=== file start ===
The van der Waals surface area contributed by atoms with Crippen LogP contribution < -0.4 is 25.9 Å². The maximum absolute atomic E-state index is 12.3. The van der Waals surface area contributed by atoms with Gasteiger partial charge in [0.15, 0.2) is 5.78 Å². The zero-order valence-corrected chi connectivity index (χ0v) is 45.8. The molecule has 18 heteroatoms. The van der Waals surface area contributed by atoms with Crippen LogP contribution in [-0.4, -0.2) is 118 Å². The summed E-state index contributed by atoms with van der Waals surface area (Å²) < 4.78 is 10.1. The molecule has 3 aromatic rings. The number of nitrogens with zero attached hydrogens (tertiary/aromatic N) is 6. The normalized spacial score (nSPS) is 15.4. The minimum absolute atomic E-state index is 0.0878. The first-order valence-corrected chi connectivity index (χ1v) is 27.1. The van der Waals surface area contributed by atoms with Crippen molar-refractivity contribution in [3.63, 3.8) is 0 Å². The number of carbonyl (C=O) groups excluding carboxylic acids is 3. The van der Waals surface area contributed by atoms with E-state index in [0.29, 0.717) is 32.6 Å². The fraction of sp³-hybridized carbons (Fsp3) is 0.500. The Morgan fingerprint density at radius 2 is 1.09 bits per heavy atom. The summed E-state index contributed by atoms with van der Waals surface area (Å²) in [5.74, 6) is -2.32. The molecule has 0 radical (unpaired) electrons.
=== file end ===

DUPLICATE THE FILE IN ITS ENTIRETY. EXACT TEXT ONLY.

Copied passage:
The van der Waals surface area contributed by atoms with Crippen LogP contribution < -0.4 is 25.9 Å². The maximum absolute atomic E-state index is 12.3. The van der Waals surface area contributed by atoms with Gasteiger partial charge in [0.15, 0.2) is 5.78 Å². The zero-order valence-corrected chi connectivity index (χ0v) is 45.8. The molecule has 18 heteroatoms. The van der Waals surface area contributed by atoms with Crippen LogP contribution in [-0.4, -0.2) is 118 Å². The summed E-state index contributed by atoms with van der Waals surface area (Å²) < 4.78 is 10.1. The molecule has 3 aromatic rings. The number of nitrogens with zero attached hydrogens (tertiary/aromatic N) is 6. The normalized spacial score (nSPS) is 15.4. The minimum absolute atomic E-state index is 0.0878. The first-order valence-corrected chi connectivity index (χ1v) is 27.1. The van der Waals surface area contributed by atoms with Crippen molar-refractivity contribution in [3.63, 3.8) is 0 Å². The number of carbonyl (C=O) groups excluding carboxylic acids is 3. The van der Waals surface area contributed by atoms with E-state index in [0.29, 0.717) is 32.6 Å². The fraction of sp³-hybridized carbons (Fsp3) is 0.500. The Morgan fingerprint density at radius 2 is 1.09 bits per heavy atom. The summed E-state index contributed by atoms with van der Waals surface area (Å²) in [5.74, 6) is -2.32. The molecule has 0 radical (unpaired) electrons.